The COVID pandemic forced institutions that had never before engaged in online education to go online in order to serve their students. The unanticipated and rapid transition to online education left some doubting the quality of the online modality.
At Indiana University, we were already investigating students' expectations for, and perceptions of quality in, online coursework. Prior to the pandemic, the Office of Online Education (OOE) collaborated with IU's Center for Evaluation, Policy, and Research (CEPR) to conduct a research study whose primary objectives were to:
- Increase knowledge and understanding of how students define value and quality in online courses.
- Develop a valid and meaningful process for systematically measuring students' expectations and experiences in online courses.
The project began with a literature review and interviews with undergraduate students in fully online programs. The review and interviews enabled CEPR to identify key indicators that students thought contributed to, or subtracted from, online quality.
CEPR incorporated these indicators into a pilot survey that probed and measured online students' perceptions. Survey items were organized into the following areas:
- Level of experience with online learning
- Reasons for taking IU Online courses
- Factors contributing to satisfaction/dissatisfaction
- Communication within IU Online courses
- Overall satisfaction/perceptions of program quality
The survey was distributed in November 2020 to 500 students enrolled in fully online undergraduate programs. The survey received a 25 percent response rate.
The demographic profile of survey respondents can be summarized as follows:
- Nearly two-thirds (65 percent) were between the ages of 18 and 34.
- Twenty-nine percent identified as non-white or preferred not to answer.
- Seventy percent identified as female.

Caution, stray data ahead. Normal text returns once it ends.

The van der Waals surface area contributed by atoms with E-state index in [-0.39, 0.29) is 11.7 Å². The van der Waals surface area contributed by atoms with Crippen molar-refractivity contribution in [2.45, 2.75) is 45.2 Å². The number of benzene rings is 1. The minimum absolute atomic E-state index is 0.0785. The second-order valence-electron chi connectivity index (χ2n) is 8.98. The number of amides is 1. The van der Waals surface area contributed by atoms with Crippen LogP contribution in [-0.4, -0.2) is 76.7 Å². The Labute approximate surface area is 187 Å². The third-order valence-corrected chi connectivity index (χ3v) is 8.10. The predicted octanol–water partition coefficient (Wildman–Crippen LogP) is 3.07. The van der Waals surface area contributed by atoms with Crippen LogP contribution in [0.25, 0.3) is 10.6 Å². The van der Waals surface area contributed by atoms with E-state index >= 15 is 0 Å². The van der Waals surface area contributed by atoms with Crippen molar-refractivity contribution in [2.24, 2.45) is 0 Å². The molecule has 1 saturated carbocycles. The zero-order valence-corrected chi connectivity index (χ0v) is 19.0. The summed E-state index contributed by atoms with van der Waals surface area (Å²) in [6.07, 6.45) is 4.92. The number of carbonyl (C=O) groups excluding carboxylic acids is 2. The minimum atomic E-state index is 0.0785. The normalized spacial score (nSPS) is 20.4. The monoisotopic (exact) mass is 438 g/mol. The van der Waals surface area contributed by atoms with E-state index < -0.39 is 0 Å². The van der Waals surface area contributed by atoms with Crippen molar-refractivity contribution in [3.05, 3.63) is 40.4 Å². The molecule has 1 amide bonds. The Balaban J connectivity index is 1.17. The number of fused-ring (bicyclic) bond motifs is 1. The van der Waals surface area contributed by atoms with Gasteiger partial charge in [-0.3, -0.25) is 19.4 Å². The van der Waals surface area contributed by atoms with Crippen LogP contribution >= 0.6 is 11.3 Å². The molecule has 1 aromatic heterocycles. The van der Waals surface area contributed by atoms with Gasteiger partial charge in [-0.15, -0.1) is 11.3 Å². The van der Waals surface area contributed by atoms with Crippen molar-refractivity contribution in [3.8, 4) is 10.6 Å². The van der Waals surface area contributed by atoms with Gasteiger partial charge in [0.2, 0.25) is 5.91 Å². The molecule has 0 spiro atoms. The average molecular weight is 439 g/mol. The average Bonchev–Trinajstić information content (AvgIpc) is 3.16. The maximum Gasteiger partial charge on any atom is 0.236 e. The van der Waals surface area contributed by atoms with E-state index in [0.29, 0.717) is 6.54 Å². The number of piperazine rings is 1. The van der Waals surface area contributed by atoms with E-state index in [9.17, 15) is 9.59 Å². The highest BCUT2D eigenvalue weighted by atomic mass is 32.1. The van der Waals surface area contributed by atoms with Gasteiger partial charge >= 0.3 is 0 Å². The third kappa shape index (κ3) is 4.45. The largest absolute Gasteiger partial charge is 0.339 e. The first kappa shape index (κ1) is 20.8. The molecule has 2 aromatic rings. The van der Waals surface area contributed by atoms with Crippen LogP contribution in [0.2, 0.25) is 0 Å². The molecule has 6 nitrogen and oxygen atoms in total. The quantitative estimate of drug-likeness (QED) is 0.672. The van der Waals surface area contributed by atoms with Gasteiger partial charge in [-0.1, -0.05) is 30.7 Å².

- Sixty-one percent were employed full-time.
- Fifty-eight percent were enrolled at IU East.
- Fifty-seven percent had previously taken online courses through another institution.
These respondents cited career advancement as the most important reason for enrolling in IU Online programs, but convenience and flexibility also played an important role.
When asked to rank several factors contributing to their satisfaction or dissatisfaction with online courses, the students said that the most important factors contributing to their satisfaction with online courses (in general) were:
- Applicable or practical content
- Instructor quality
- Interesting content
- Effective course organization
- Easy-to-complete requirements
Interestingly, communication was central to students' perception of instructor quality. Nearly 96 percent of the respondents were very satisfied or somewhat satisfied with their communications with faculty. Their reasons for satisfaction included:
- Frequency and ease
- Quality of response
Respondents most frequently cited the following reasons for dissatisfaction with their online courses:
- Unmanageable course workload
- Instructor issues
- Poor course organization
- Unclear course requirements
- Technology or platform issues
For the most part, there weren't significant differences in responses from students across demographics. The primary difference came from respondents who had previously taken online courses through another college or university. These students reported higher levels of satisfaction and were more likely to recommend IU Online. Overall, 95 percent of the respondents said they would recommend IU Online to others.
In addition to informing course design, the results of this pilot study will inform the revision and subsequent implementation of the survey instrument. The CEPR research team and OOE will continue to collaborate to gather information about how online students perceive value and quality in their courses, increasing sample sizes and conducting surveys on a regular basis.
For more information about how to provide a strong online course experience, check out these five tips for basic course design.